''' """...except when they do""" '''

</F>

Mar 8 '06 #7
Warby <Ma************@gmail.com> wrote:
Eliminating block comments eliminates uncertainty. :)


An even better way to eliminate uncertainty is to eliminate the code.
Commenting out is fine for a quick test during development. Once the
code is committed, the dead code should be eliminated completely.

Mar 8 '06 #8
On Wednesday 08 March 2006 12:42 pm, Warby wrote:
The danger with block comments is that there is no way to tell that the
code you're looking at has been commented out unless you can see the
start or end of the comment block. If you have a modern editor, it
probably changes the color of all commented out code to eliminate
confusion. But if you have a primitive editor it does not. Also, even
people who use modern editors sometimes browse source code using a
plain text viewer (less/more).


No doubt some Emacs zealot will say something snarky at this point, ;-)
but it's also true that Vi (or gvim anyway) will occasionally get
confused by very long block comments or triple-quoted strings,
causing the syntax-color to get out of synch.

I recently started running into this problem when I started using
doctest tests. There's probably a smarter way to do this, but I
was putting several of them in a module docstring, and it gets to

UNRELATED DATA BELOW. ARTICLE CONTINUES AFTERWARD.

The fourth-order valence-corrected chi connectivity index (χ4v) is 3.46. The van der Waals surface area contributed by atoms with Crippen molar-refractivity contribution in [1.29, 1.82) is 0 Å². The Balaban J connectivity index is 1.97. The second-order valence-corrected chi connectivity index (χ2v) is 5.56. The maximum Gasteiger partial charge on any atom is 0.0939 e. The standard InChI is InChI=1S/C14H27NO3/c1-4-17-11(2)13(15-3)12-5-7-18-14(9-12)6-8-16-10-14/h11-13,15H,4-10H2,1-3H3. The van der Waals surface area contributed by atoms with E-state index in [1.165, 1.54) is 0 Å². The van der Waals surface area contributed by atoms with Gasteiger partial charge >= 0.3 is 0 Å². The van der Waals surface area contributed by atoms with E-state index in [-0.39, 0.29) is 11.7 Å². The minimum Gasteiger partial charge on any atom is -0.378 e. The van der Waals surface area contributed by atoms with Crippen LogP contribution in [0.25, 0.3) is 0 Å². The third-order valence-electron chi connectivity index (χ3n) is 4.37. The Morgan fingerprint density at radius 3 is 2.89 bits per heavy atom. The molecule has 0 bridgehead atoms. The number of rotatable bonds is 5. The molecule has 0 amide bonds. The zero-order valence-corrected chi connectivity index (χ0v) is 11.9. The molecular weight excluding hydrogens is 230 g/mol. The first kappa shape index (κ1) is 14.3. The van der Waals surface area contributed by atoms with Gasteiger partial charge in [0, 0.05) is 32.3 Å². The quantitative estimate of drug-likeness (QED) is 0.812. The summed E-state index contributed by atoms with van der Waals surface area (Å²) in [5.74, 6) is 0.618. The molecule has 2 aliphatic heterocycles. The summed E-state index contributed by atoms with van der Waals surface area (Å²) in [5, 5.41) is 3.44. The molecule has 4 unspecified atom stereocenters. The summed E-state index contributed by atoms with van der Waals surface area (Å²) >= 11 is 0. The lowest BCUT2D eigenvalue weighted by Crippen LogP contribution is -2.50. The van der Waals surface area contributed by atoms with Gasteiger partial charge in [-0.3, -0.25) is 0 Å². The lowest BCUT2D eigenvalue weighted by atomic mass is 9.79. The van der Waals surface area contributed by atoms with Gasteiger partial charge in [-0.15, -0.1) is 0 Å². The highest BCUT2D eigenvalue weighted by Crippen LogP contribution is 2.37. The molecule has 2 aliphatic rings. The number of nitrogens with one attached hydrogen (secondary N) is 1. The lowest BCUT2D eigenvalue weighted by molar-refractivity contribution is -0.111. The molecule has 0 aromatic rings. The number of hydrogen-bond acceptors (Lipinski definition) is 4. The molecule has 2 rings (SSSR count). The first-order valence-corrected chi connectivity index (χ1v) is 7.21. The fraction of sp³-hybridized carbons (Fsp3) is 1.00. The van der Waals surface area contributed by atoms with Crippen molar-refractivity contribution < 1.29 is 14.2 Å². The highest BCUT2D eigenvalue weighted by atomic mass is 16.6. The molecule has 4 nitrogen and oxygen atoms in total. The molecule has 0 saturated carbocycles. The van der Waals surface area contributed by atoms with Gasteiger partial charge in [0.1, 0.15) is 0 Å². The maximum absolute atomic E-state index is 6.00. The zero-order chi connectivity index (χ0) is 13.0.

be a 100+ lines or so of doctest plus explanations.

I'm thinking this might be a use-case for the new support for
doctests in a separate file. Or maybe I just need to see if I
can move the tests into individual object docstrings.

--
Terry Hancock ( hancock at anansispaceworks.com )
Anansi Spaceworks http://www.anansispaceworks.com
Mar 9 '06 #9
I have found that some editors colourize text based on parsing a
section of text around what is visible. Long, multi-line comments or
strings might not then get colored correctly.

Personally, I do use block comments in other languages but maybe they
should not exist in finished code for reasons already given by others,
readabiity!

Cheers, Paddy.

Mar 9 '06 #10
Terry Hancock wrote:
I'm thinking this might be a use-case for the new support for
doctests in a separate file.


Having doctests in their own file is (IMHO) a majorly under appreciated
feature of doctest. The ability to do either nice user (as in
developer) docs with known good examples or well documented
not-meant-for-documentation unit/functional/integration tests is terrific.
--
Benji York
Mar 9 '06 #11
> (and if you don't, you can quickly comment out regions by putting them
inside a triple-quoted string.)


Although that will use up memory, as opposed to a comment.